Glowbits is a matrix of motorized pixels that physically move as their colors change. The result is an image which real depth and dimensionality. The project began as my thesis project at the Interactive Telecommunications Program at NYU in 2004.
When Glowbits display images, their positions are dictated by the color they present. This can introduce a dimension that is unavailable to current screen technology. Glowbits were born from the idea that a 2D surface can become an interactive 3D surface. They comprise of a matrix of movable LED balls representing pixels. Their movement can be autonomous or directly influenced by user intervention. Each one has a motor that allows them to move in a linear motion. As a general input/output device, they can be configured in various ways – depending on the intended outcome. A few possible configurations are:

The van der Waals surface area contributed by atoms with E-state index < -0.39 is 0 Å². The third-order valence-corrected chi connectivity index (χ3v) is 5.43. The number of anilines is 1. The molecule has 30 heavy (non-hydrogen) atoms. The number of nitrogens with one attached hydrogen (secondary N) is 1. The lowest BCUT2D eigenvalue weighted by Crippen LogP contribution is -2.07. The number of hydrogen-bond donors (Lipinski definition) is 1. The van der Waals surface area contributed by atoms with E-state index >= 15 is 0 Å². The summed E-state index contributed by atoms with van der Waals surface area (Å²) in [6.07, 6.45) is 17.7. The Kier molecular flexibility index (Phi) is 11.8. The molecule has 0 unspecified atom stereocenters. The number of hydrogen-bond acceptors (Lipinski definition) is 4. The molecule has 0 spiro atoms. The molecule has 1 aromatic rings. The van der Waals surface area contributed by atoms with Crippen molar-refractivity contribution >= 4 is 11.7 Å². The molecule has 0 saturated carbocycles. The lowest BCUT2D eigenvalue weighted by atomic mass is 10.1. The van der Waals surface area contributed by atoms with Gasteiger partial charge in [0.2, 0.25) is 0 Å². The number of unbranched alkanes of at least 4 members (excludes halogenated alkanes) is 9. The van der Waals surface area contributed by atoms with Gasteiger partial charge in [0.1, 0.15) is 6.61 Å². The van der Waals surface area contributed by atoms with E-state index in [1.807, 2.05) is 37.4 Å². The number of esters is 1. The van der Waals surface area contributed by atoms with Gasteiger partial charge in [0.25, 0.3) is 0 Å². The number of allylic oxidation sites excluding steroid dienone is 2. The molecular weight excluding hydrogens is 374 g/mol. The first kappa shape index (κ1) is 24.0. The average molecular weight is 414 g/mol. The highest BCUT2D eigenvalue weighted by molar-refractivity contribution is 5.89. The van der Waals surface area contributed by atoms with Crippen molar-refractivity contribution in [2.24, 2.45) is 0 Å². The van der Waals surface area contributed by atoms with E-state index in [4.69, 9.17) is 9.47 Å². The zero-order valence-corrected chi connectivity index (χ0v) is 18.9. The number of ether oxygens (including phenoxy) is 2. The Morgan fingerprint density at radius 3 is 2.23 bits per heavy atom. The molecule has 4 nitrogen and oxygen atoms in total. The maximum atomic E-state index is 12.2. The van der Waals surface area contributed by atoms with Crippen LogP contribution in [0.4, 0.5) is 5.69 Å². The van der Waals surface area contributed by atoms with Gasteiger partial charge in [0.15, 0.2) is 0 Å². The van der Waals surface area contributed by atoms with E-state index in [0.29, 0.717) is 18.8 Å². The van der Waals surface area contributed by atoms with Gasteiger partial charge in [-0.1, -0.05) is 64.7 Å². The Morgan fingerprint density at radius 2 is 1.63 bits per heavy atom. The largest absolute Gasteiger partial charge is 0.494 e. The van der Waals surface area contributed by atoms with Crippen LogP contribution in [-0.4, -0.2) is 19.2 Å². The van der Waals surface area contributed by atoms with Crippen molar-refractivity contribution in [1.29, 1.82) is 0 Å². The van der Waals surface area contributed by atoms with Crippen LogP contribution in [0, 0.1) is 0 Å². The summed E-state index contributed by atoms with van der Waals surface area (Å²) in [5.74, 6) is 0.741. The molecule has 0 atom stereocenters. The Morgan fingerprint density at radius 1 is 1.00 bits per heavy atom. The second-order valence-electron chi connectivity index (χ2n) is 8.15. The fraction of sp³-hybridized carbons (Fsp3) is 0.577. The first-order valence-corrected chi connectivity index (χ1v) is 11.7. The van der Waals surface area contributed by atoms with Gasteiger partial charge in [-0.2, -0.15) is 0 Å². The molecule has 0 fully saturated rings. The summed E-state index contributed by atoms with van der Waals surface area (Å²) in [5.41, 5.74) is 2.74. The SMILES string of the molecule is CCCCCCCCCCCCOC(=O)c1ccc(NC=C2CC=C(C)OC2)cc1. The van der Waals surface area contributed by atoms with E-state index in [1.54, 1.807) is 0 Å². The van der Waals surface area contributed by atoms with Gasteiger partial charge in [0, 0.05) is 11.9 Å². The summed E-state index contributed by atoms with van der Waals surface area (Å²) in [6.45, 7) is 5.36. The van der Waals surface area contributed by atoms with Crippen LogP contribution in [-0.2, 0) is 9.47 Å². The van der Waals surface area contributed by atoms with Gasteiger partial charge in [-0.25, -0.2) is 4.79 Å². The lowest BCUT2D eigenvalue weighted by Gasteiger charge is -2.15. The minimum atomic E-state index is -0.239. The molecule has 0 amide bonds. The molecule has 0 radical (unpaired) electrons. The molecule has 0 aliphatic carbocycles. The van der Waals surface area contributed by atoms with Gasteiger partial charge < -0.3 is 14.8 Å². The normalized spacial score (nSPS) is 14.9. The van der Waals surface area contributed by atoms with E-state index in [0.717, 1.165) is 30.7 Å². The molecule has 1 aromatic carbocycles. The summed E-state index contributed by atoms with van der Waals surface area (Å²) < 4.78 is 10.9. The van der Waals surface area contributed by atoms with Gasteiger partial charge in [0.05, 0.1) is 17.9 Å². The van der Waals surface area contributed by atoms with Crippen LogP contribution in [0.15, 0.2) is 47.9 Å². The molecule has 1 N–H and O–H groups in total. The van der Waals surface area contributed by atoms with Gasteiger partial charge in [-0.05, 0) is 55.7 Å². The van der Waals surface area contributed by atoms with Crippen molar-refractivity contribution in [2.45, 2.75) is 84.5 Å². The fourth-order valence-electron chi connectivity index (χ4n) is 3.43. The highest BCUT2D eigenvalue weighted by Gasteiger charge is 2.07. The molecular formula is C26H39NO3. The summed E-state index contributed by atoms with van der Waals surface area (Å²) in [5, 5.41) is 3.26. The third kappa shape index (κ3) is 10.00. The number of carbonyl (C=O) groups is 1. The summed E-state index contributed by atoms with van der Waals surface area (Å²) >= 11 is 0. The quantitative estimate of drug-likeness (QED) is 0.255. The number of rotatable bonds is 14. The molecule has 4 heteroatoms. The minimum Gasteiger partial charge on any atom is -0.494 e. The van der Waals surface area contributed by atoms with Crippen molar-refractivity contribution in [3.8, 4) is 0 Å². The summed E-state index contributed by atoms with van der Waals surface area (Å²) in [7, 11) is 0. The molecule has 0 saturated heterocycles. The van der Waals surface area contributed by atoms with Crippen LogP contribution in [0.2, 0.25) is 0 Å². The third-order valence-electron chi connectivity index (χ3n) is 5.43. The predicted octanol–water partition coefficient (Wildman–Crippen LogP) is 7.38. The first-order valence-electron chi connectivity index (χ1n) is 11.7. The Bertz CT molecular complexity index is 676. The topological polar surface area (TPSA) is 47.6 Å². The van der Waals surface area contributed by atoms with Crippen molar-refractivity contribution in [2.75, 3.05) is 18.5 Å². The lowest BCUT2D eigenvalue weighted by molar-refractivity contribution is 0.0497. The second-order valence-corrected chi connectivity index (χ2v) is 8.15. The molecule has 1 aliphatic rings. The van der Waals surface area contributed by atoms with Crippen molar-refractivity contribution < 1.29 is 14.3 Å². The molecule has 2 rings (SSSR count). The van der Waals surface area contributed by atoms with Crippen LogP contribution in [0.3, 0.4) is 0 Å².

- 3D sculptable display and input device for use in art installations or museums 3D media display similar to the 2D versions found on Times Square
- Control interface for live performance
- Tactile display to connect loved ones physically over distance.
Glowbits was presented at the Ubiquitous Computing Conference in 2004
Glowbits has also been used as the technology concept behind the responsive facade of Mizzi Studios Babylon Tower